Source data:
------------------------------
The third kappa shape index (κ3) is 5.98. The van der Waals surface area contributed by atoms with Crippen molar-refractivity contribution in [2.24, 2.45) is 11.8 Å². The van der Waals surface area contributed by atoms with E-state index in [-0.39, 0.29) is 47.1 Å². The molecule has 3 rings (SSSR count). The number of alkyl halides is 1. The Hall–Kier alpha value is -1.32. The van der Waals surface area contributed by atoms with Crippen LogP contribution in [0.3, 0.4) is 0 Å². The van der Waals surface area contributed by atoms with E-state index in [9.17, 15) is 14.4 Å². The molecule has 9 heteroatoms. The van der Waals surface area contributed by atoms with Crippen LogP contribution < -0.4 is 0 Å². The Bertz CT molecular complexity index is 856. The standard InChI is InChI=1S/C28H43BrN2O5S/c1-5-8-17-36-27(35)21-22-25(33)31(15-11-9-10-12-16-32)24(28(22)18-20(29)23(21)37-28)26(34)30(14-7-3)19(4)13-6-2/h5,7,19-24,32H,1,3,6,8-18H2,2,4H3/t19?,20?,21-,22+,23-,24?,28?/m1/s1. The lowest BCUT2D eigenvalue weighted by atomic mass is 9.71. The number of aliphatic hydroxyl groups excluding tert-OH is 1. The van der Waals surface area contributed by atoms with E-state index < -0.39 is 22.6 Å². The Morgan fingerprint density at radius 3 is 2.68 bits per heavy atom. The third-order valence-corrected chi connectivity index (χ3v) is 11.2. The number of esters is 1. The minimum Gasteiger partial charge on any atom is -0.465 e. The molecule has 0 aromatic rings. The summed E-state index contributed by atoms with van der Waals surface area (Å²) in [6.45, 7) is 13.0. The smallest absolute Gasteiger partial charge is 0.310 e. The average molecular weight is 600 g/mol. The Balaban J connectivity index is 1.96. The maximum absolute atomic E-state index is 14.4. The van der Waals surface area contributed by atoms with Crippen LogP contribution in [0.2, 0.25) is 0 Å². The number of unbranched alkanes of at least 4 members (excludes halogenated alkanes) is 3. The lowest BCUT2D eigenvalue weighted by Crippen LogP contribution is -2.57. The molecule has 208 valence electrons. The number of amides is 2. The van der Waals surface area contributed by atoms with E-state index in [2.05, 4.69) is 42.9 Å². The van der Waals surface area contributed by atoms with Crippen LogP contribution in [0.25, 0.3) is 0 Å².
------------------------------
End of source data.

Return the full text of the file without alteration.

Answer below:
The third kappa shape index (κ3) is 5.98. The van der Waals surface area contributed by atoms with Crippen molar-refractivity contribution in [2.24, 2.45) is 11.8 Å². The van der Waals surface area contributed by atoms with E-state index in [-0.39, 0.29) is 47.1 Å². The molecule has 3 rings (SSSR count). The number of alkyl halides is 1. The Hall–Kier alpha value is -1.32. The van der Waals surface area contributed by atoms with Crippen LogP contribution in [0.3, 0.4) is 0 Å². The van der Waals surface area contributed by atoms with E-state index in [9.17, 15) is 14.4 Å². The molecule has 9 heteroatoms. The van der Waals surface area contributed by atoms with Crippen LogP contribution < -0.4 is 0 Å². The Bertz CT molecular complexity index is 856. The standard InChI is InChI=1S/C28H43BrN2O5S/c1-5-8-17-36-27(35)21-22-25(33)31(15-11-9-10-12-16-32)24(28(22)18-20(29)23(21)37-28)26(34)30(14-7-3)19(4)13-6-2/h5,7,19-24,32H,1,3,6,8-18H2,2,4H3/t19?,20?,21-,22+,23-,24?,28?/m1/s1. The lowest BCUT2D eigenvalue weighted by atomic mass is 9.71. The number of aliphatic hydroxyl groups excluding tert-OH is 1. The van der Waals surface area contributed by atoms with E-state index < -0.39 is 22.6 Å². The Morgan fingerprint density at radius 3 is 2.68 bits per heavy atom. The third-order valence-corrected chi connectivity index (χ3v) is 11.2. The number of esters is 1. The minimum Gasteiger partial charge on any atom is -0.465 e. The molecule has 0 aromatic rings. The summed E-state index contributed by atoms with van der Waals surface area (Å²) in [6.45, 7) is 13.0. The smallest absolute Gasteiger partial charge is 0.310 e. The average molecular weight is 600 g/mol. The Balaban J connectivity index is 1.96. The maximum absolute atomic E-state index is 14.4. The van der Waals surface area contributed by atoms with Crippen LogP contribution in [0.2, 0.25) is 0 Å². The number of unbranched alkanes of at least 4 members (excludes halogenated alkanes) is 3. The lowest BCUT2D eigenvalue weighted by Crippen LogP contribution is -2.57. The molecule has 208 valence electrons. The number of amides is 2. The van der Waals surface area contributed by atoms with E-state index in [2.05, 4.69) is 42.9 Å². The van der Waals surface area contributed by atoms with Crippen LogP contribution in [0.25, 0.3) is 0 Å².